3. …when Techmeme was seemingly 80% stories about Amanda and Rocketboom.

    And no, I don’t jump for joy when it’s 80% stories about a single Google product, either 😉

    Balance, dammit, balance!

  4. ..the rest just become noise in my opinion.

    Excellent point – it gets too boring to read the same news item in every other blog.

    In such cases, I try to setup a Watch folder in Feeddemon so that all news items containing particular keywords are collected at one place. Then I can just read the main story which everyone is linking to and then shift+delete the rest items in the watch folder.

    Saves me lot of time.

  5. Somehow I missed that Yahoo got a new home page.

    Thanks for the news! Ha ha ha.

    And for the record, their new home page is just as busy and confusing as the old one. But it is prettier.

  6. Bloggers who don’t know what to blog about should simply stop blogging.

    I am sitting here, it is summer, on the news front not too much is happening … should I start to copy stories just to post an entry?

    My stories are literally laying on the streets. I walk around half an hour, stare at posters, read the newspaper and a new subject is jumping right into my face.

  7. There’s a wealth of information that you can apply to your niche in the millions of published books — both current and past — out there. IF you can’t blow tons of cash at Amazon, head to the local library.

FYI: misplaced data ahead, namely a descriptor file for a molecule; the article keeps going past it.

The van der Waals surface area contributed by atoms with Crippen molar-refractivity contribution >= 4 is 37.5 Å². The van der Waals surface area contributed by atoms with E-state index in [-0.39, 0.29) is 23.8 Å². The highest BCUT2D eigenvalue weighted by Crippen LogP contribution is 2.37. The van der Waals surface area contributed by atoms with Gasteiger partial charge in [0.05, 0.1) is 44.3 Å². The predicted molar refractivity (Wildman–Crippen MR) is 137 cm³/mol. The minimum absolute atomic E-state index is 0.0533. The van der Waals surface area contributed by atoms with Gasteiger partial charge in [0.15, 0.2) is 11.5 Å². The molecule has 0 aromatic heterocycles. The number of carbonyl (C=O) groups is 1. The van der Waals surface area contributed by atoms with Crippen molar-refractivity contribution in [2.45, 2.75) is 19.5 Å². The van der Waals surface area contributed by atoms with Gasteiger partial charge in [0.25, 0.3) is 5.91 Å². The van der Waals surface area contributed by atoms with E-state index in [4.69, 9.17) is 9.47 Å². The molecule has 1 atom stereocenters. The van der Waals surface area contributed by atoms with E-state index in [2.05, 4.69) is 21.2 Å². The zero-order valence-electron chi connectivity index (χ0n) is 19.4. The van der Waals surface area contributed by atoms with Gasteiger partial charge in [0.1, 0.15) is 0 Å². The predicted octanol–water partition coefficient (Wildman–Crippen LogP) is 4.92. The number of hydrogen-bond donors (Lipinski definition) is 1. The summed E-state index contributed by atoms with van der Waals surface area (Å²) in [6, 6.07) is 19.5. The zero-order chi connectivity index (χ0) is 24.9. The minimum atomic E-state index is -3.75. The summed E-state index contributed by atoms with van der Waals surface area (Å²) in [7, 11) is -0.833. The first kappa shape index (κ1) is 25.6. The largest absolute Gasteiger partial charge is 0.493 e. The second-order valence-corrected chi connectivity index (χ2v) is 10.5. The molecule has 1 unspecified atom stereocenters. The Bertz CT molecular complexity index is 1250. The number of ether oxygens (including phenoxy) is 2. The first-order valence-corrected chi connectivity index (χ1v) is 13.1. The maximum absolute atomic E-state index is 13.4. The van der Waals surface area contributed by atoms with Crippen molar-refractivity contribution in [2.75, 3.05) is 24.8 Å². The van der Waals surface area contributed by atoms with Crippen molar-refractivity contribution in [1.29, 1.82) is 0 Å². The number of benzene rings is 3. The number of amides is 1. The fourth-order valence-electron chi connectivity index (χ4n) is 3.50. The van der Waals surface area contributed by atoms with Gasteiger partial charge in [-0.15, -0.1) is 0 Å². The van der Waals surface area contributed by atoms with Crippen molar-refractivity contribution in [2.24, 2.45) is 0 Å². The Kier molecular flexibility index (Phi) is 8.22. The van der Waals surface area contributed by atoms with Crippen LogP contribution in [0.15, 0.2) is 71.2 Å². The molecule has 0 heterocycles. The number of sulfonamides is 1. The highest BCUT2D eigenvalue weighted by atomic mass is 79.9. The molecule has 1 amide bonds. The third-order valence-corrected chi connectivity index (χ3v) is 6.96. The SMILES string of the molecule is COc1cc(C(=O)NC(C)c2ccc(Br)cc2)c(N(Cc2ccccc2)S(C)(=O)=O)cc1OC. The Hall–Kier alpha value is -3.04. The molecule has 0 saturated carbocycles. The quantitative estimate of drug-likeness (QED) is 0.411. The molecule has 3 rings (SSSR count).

It’s not “news,” but most news content doesn’t add as much value as people think. Everyone has access to what’s already online, so do an end around and go somewhere else.

  8. If your site has a definite focus, this becomes less of a problem. Either you know what to cover and what not to, or you have a different angle when you do touch the “me too” stories.

    For example, if you’re trying to be yet another attempt at TechCrunch, you report on “Yahoo’s new home page” and have trouble adding anything interesting to it. You’ll have to work really hard to compete with their quality, and even if you do, there’s a good chance nobody will notice.

    On the other hand, if you have a weblog about web design, you’ll have a designer’s take on the new site. If you have a weblog about investments, you can write about how it might affect Yahoo’s stock. If you have a weblog about dogs, you can skip it entirely.

  9. Nick and I have discussed this a few times and I think we are all tempted at one point or another to “me too”. I think the easiest remedy is as Nick says to find quality stuff that isn’t already being reported on. Another thing to do is to provide your own angle or your own thoughts. Then you are commenting rather than reporting. It is funny though that every niche has a few copycat blogs that simply repeat what the leaders post. A good way of getting ahead is to not follow the sheeple and do your own thing. The best way of doing your own thing is to create content but obviously that is so much harder, which is why so few do it.